Captive Grown Coral Colonies

Here is a captive grown colony of Cortez Favia. 7 Polyps to full colony in 1 year.

Here is a captive grown colony of Cortez Favia. 7 Polyps to full colony in 1 year.

 One of my life goals is to become a key player in the restoration of coral reefs. Until that time comes, I get to play pretend with one of the world’s largest thriving reef tanks, Joe Yaiullo’s 20,000 gallon behemoth. Last year, Joe noticed how several of our (ReefGen’s) Cortez Favia frags had fused into large, healthy colonies, and asked me to make him one for his tank. I happily agreed. As an aside, this technique is also used by Jamie Craigs from the Horniman Museum and Aquarium to produce spawning-size Acropora colonies in a short amount of time.… More:

Diving Through Swaying Gorgonians in Curacao

ABOUT Avid outdoorsman and underwater photographer, Barry Brown has spent the last ten years documenting life above and below water in Curacao, Netherlands Antilles. He is currently working with the Smithsonian Institution documenting new Caribbean deep-water species and building a one of a kind database. His underwater images can regularly be seen in Sport Diver, Scuba Diver and on the Ikelite website. His image of a "Collage of Corals" seen under blue-light at night recently placed in the TOP 10 images for the 2014 NANPA (North American Nature Photographers Association) photo contest. Pages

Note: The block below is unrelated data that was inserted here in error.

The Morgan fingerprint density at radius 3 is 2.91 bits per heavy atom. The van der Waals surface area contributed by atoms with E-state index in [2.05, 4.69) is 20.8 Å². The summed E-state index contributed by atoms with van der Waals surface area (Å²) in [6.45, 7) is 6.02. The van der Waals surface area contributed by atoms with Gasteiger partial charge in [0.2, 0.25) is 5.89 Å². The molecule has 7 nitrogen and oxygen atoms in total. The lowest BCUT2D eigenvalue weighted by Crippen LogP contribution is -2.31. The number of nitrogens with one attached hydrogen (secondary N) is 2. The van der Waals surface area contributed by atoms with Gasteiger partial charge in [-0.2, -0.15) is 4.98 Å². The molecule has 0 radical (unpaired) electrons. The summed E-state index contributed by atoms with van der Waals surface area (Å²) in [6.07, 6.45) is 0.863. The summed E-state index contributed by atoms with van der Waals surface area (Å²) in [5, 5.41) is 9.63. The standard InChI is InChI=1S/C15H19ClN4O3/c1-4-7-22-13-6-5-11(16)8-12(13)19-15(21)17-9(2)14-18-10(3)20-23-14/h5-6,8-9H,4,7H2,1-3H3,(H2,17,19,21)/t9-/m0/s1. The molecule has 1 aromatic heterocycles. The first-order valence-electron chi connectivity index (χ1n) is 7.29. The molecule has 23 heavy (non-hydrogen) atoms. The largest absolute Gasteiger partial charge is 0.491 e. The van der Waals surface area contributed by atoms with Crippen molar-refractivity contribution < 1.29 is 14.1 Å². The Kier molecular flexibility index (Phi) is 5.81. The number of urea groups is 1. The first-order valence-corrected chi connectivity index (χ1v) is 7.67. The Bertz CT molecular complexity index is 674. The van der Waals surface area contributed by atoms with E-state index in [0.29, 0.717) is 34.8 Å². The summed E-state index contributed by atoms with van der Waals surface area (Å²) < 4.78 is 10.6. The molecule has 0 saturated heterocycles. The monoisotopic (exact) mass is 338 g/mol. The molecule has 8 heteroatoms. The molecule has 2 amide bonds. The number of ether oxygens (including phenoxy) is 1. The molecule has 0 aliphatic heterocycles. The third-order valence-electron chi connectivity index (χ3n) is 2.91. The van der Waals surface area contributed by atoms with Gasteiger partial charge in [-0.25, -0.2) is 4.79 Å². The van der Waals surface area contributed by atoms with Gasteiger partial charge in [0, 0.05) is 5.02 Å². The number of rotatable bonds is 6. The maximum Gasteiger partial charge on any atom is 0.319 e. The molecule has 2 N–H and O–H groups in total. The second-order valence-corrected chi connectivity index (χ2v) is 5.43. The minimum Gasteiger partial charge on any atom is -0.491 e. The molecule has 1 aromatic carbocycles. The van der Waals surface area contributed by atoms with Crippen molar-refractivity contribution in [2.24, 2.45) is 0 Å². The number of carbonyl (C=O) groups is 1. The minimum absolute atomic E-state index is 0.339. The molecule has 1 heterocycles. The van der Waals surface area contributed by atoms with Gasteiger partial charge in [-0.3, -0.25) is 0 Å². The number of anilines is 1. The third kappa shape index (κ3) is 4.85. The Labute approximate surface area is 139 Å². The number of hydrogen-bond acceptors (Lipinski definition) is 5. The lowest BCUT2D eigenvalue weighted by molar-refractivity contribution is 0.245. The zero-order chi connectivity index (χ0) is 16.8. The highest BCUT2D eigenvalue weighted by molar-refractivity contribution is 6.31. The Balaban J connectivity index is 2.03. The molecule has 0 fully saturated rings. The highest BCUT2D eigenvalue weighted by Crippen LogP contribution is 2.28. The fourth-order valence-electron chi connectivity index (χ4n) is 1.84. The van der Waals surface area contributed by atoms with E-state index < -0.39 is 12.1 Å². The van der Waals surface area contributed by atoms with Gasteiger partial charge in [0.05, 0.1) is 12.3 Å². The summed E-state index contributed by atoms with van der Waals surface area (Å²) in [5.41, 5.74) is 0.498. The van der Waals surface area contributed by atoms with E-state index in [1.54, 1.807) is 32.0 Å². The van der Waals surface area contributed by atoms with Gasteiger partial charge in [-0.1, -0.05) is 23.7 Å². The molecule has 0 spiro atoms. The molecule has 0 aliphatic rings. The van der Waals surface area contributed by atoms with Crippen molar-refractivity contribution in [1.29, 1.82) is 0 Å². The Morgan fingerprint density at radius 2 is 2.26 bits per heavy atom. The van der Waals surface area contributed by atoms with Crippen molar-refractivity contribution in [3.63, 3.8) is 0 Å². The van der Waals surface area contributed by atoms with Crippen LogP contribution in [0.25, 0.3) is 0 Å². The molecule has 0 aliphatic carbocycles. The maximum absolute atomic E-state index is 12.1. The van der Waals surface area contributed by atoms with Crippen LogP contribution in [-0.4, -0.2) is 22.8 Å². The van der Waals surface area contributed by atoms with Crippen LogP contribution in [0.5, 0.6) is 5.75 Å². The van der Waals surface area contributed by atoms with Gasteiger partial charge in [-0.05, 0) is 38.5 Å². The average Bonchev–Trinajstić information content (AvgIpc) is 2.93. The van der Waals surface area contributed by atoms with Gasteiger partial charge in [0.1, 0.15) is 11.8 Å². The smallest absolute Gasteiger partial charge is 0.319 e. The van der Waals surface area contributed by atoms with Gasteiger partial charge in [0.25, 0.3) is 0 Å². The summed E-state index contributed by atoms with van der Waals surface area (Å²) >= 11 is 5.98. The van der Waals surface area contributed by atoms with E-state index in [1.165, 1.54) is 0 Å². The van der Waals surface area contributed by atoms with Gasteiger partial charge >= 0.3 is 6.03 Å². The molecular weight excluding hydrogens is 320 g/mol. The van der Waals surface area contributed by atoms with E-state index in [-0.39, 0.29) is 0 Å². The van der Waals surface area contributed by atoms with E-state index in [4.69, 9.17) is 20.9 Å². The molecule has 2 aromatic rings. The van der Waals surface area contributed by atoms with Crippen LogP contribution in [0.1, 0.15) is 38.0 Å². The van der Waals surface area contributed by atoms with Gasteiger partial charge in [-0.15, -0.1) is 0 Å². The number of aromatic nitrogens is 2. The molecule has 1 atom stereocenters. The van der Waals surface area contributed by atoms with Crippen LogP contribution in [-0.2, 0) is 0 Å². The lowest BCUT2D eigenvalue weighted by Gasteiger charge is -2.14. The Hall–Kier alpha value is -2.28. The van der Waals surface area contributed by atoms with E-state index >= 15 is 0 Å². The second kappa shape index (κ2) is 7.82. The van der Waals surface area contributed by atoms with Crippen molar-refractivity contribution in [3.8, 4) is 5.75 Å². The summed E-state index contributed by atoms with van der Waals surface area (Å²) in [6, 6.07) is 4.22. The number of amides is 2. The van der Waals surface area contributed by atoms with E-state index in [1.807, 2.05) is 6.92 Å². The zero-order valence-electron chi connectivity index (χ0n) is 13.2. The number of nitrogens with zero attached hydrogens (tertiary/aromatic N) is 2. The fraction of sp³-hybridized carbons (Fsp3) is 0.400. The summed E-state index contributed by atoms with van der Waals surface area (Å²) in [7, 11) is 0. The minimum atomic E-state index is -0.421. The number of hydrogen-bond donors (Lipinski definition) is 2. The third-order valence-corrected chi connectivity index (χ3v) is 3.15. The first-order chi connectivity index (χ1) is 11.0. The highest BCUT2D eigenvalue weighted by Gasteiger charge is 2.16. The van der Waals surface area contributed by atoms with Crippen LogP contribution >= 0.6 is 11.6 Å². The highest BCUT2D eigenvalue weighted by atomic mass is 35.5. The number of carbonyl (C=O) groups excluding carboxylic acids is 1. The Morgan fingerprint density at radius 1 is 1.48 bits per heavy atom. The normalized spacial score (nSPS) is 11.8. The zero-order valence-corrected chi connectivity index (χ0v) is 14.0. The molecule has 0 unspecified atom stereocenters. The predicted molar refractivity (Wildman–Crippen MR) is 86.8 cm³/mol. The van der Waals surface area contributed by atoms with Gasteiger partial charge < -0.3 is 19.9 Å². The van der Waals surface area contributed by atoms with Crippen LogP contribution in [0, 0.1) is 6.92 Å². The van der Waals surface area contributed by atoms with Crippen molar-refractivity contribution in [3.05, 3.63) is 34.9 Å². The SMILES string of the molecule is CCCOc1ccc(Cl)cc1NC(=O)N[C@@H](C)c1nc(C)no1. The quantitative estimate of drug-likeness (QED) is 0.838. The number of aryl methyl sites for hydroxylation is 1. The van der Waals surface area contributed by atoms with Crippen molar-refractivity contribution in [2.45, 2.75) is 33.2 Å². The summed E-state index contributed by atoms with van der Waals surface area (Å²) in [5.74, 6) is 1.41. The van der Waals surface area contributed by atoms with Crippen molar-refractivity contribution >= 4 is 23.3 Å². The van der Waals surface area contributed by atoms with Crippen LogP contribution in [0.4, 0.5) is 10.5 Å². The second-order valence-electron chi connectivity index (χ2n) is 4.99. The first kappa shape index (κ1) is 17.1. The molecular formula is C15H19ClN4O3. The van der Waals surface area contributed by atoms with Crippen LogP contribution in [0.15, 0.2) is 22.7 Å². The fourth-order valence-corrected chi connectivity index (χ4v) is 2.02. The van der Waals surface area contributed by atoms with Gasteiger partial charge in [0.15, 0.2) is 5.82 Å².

Update: The Vote is in and Japanese Zoos Will Not Use Taiji Dolphins

tajiLast week I wrote about the Japanese Association of Zoos and Aquariums (JAZA) voting on whether to keep buying dolphins from the notorious town of Taiji (made famous by the movie ‘the cove).  The latest update to the article is that the World Association of Zoos and Aquariums (WAZA) issued a letter to Japanese Association of Zoos and Aquariums (JAZA).  The letter essentially informed Jaza that they would need to stop using dolphins caught in the Taiji hunt or WAZA would suspend the Japanese organization’s membership. In response JAZA stated it would suspend use of the Taiji Dolphins. This move has been applauded by conservation groups . MOREMore: